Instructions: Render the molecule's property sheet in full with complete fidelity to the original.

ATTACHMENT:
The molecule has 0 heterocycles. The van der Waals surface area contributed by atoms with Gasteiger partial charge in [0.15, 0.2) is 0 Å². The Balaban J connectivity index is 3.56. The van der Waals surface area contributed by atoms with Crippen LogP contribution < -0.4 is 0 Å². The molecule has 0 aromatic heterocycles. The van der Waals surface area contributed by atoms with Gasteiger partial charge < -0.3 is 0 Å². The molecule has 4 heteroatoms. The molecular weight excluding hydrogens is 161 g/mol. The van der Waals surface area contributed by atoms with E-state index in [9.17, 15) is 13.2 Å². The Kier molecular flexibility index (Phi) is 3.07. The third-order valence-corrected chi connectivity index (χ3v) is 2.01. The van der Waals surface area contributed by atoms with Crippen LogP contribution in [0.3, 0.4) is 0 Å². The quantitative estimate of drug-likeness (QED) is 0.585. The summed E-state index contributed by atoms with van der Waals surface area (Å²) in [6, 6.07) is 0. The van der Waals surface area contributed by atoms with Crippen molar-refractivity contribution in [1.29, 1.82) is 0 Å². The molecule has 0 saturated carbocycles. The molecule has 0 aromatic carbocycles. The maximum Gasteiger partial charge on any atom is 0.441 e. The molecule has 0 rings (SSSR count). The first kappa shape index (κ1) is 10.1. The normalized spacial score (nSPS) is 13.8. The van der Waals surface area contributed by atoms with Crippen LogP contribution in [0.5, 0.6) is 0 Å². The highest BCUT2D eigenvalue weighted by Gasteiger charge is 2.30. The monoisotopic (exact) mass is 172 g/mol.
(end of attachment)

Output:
The molecule has 0 heterocycles. The van der Waals surface area contributed by atoms with Gasteiger partial charge in [0.15, 0.2) is 0 Å². The Balaban J connectivity index is 3.56. The van der Waals surface area contributed by atoms with Crippen LogP contribution < -0.4 is 0 Å². The molecule has 0 aromatic heterocycles. The van der Waals surface area contributed by atoms with Gasteiger partial charge < -0.3 is 0 Å². The molecule has 4 heteroatoms. The molecular weight excluding hydrogens is 161 g/mol. The van der Waals surface area contributed by atoms with E-state index in [9.17, 15) is 13.2 Å². The Kier molecular flexibility index (Phi) is 3.07. The third-order valence-corrected chi connectivity index (χ3v) is 2.01. The van der Waals surface area contributed by atoms with Crippen LogP contribution in [0.3, 0.4) is 0 Å². The quantitative estimate of drug-likeness (QED) is 0.585. The summed E-state index contributed by atoms with van der Waals surface area (Å²) in [6, 6.07) is 0. The van der Waals surface area contributed by atoms with Crippen molar-refractivity contribution in [1.29, 1.82) is 0 Å². The molecule has 0 saturated carbocycles. The molecule has 0 aromatic carbocycles. The maximum Gasteiger partial charge on any atom is 0.441 e. The molecule has 0 rings (SSSR count). The first kappa shape index (κ1) is 10.1. The normalized spacial score (nSPS) is 13.8. The van der Waals surface area contributed by atoms with Crippen LogP contribution in [0.5, 0.6) is 0 Å². The highest BCUT2D eigenvalue weighted by Gasteiger charge is 2.30. The monoisotopic (exact) mass is 172 g/mol.